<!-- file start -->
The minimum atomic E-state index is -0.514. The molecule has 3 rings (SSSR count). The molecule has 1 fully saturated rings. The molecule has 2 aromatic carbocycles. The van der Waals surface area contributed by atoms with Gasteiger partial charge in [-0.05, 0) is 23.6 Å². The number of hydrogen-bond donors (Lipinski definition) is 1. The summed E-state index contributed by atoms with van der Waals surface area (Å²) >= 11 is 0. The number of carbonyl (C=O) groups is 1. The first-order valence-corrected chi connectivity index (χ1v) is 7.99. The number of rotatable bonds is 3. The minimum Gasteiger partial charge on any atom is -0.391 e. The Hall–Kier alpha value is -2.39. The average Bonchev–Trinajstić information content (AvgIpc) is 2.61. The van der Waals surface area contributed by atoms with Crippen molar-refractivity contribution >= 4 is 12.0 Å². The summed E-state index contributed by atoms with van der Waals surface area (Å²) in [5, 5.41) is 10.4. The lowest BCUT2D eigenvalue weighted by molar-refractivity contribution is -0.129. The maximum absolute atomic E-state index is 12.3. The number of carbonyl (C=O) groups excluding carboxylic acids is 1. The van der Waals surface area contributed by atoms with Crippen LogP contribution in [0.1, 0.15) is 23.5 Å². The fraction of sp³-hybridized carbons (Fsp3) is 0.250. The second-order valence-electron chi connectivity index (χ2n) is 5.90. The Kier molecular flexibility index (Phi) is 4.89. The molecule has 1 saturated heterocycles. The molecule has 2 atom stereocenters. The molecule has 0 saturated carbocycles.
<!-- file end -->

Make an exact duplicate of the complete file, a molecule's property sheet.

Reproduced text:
The minimum atomic E-state index is -0.514. The molecule has 3 rings (SSSR count). The molecule has 1 fully saturated rings. The molecule has 2 aromatic carbocycles. The van der Waals surface area contributed by atoms with Gasteiger partial charge in [-0.05, 0) is 23.6 Å². The number of hydrogen-bond donors (Lipinski definition) is 1. The summed E-state index contributed by atoms with van der Waals surface area (Å²) >= 11 is 0. The number of carbonyl (C=O) groups is 1. The first-order valence-corrected chi connectivity index (χ1v) is 7.99. The number of rotatable bonds is 3. The minimum Gasteiger partial charge on any atom is -0.391 e. The Hall–Kier alpha value is -2.39. The average Bonchev–Trinajstić information content (AvgIpc) is 2.61. The van der Waals surface area contributed by atoms with Crippen molar-refractivity contribution >= 4 is 12.0 Å². The summed E-state index contributed by atoms with van der Waals surface area (Å²) in [5, 5.41) is 10.4. The lowest BCUT2D eigenvalue weighted by molar-refractivity contribution is -0.129. The maximum absolute atomic E-state index is 12.3. The number of carbonyl (C=O) groups excluding carboxylic acids is 1. The van der Waals surface area contributed by atoms with Crippen LogP contribution in [0.1, 0.15) is 23.5 Å². The fraction of sp³-hybridized carbons (Fsp3) is 0.250. The second-order valence-electron chi connectivity index (χ2n) is 5.90. The Kier molecular flexibility index (Phi) is 4.89. The molecule has 1 saturated heterocycles. The molecule has 2 atom stereocenters. The molecule has 0 saturated carbocycles.